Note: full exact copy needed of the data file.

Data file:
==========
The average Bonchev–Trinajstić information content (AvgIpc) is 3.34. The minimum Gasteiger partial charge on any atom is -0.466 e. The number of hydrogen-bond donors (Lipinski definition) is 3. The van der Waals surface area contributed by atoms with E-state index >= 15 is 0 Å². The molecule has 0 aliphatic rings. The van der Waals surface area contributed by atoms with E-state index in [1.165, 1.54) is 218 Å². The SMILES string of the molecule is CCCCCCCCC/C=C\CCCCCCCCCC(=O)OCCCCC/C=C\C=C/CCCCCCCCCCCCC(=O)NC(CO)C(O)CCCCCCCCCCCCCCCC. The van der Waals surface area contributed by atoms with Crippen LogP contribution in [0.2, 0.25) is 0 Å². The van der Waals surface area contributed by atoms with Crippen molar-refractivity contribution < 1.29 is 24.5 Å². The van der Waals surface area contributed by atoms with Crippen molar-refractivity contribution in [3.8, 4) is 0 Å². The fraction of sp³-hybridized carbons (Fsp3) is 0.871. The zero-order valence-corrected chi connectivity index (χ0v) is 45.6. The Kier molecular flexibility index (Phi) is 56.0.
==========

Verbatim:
The average Bonchev–Trinajstić information content (AvgIpc) is 3.34. The minimum Gasteiger partial charge on any atom is -0.466 e. The number of hydrogen-bond donors (Lipinski definition) is 3. The van der Waals surface area contributed by atoms with E-state index >= 15 is 0 Å². The molecule has 0 aliphatic rings. The van der Waals surface area contributed by atoms with E-state index in [1.165, 1.54) is 218 Å². The SMILES string of the molecule is CCCCCCCCC/C=C\CCCCCCCCCC(=O)OCCCCC/C=C\C=C/CCCCCCCCCCCCC(=O)NC(CO)C(O)CCCCCCCCCCCCCCCC. The van der Waals surface area contributed by atoms with Crippen LogP contribution in [0.2, 0.25) is 0 Å². The van der Waals surface area contributed by atoms with Crippen molar-refractivity contribution < 1.29 is 24.5 Å². The van der Waals surface area contributed by atoms with Crippen molar-refractivity contribution in [3.8, 4) is 0 Å². The fraction of sp³-hybridized carbons (Fsp3) is 0.871. The zero-order valence-corrected chi connectivity index (χ0v) is 45.6. The Kier molecular flexibility index (Phi) is 56.0.